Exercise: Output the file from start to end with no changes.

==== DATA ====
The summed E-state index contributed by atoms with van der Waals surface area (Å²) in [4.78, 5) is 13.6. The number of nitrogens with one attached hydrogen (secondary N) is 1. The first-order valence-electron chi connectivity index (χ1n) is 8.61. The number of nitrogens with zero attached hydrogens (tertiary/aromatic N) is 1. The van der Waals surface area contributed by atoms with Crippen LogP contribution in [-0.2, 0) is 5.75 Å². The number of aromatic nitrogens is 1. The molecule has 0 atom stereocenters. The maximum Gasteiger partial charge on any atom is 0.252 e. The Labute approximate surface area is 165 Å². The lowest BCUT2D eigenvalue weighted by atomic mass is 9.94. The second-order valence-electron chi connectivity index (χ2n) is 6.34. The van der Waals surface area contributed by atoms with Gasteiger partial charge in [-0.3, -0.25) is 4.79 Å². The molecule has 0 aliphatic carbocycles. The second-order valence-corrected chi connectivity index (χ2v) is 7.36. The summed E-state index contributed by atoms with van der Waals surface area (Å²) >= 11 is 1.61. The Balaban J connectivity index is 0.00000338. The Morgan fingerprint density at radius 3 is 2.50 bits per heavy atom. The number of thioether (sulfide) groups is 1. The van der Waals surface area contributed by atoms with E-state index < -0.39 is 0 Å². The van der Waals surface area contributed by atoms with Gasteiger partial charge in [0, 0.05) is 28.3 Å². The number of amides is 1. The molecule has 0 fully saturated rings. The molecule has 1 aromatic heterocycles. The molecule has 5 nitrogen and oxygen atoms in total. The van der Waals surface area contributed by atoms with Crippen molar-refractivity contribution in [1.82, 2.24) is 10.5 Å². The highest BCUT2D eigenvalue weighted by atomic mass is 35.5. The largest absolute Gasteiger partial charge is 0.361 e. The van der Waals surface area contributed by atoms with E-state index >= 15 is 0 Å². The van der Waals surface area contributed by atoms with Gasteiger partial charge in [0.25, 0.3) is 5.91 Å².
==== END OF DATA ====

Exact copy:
The summed E-state index contributed by atoms with van der Waals surface area (Å²) in [4.78, 5) is 13.6. The number of nitrogens with one attached hydrogen (secondary N) is 1. The first-order valence-electron chi connectivity index (χ1n) is 8.61. The number of nitrogens with zero attached hydrogens (tertiary/aromatic N) is 1. The van der Waals surface area contributed by atoms with Crippen LogP contribution in [-0.2, 0) is 5.75 Å². The number of aromatic nitrogens is 1. The molecule has 0 atom stereocenters. The maximum Gasteiger partial charge on any atom is 0.252 e. The Labute approximate surface area is 165 Å². The lowest BCUT2D eigenvalue weighted by atomic mass is 9.94. The second-order valence-electron chi connectivity index (χ2n) is 6.34. The van der Waals surface area contributed by atoms with Gasteiger partial charge in [-0.3, -0.25) is 4.79 Å². The molecule has 0 aliphatic carbocycles. The second-order valence-corrected chi connectivity index (χ2v) is 7.36. The summed E-state index contributed by atoms with van der Waals surface area (Å²) >= 11 is 1.61. The Balaban J connectivity index is 0.00000338. The Morgan fingerprint density at radius 3 is 2.50 bits per heavy atom. The number of thioether (sulfide) groups is 1. The van der Waals surface area contributed by atoms with E-state index < -0.39 is 0 Å². The van der Waals surface area contributed by atoms with Gasteiger partial charge in [0, 0.05) is 28.3 Å². The number of amides is 1. The molecule has 0 fully saturated rings. The molecule has 1 aromatic heterocycles. The molecule has 5 nitrogen and oxygen atoms in total. The van der Waals surface area contributed by atoms with Crippen molar-refractivity contribution in [1.82, 2.24) is 10.5 Å². The highest BCUT2D eigenvalue weighted by atomic mass is 35.5. The largest absolute Gasteiger partial charge is 0.361 e. The van der Waals surface area contributed by atoms with E-state index >= 15 is 0 Å². The van der Waals surface area contributed by atoms with Gasteiger partial charge in [0.25, 0.3) is 5.91 Å².